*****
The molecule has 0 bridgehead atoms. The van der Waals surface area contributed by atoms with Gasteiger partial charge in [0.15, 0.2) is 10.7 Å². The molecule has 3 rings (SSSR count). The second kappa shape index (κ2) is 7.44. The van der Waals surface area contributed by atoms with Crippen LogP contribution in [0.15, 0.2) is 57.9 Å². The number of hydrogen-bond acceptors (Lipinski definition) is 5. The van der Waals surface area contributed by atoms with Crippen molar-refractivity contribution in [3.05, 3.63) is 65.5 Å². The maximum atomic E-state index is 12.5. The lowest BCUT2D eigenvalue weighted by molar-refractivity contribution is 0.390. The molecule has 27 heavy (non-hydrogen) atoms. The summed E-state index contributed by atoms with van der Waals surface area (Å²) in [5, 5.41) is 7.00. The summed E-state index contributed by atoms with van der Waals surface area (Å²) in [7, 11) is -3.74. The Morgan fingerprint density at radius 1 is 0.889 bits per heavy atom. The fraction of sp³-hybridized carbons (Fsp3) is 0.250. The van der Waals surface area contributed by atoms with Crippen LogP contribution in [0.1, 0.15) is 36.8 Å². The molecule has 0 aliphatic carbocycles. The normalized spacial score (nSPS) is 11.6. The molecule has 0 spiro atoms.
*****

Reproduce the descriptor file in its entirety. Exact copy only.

The molecule has 0 bridgehead atoms. The van der Waals surface area contributed by atoms with Gasteiger partial charge in [0.15, 0.2) is 10.7 Å². The molecule has 3 rings (SSSR count). The second kappa shape index (κ2) is 7.44. The van der Waals surface area contributed by atoms with Crippen LogP contribution in [0.15, 0.2) is 57.9 Å². The number of hydrogen-bond acceptors (Lipinski definition) is 5. The van der Waals surface area contributed by atoms with Crippen molar-refractivity contribution in [3.05, 3.63) is 65.5 Å². The maximum atomic E-state index is 12.5. The lowest BCUT2D eigenvalue weighted by molar-refractivity contribution is 0.390. The molecule has 27 heavy (non-hydrogen) atoms. The summed E-state index contributed by atoms with van der Waals surface area (Å²) in [5, 5.41) is 7.00. The summed E-state index contributed by atoms with van der Waals surface area (Å²) in [7, 11) is -3.74. The Morgan fingerprint density at radius 1 is 0.889 bits per heavy atom. The fraction of sp³-hybridized carbons (Fsp3) is 0.250. The van der Waals surface area contributed by atoms with Crippen LogP contribution in [0.1, 0.15) is 36.8 Å². The molecule has 0 aliphatic carbocycles. The normalized spacial score (nSPS) is 11.6. The molecule has 0 spiro atoms.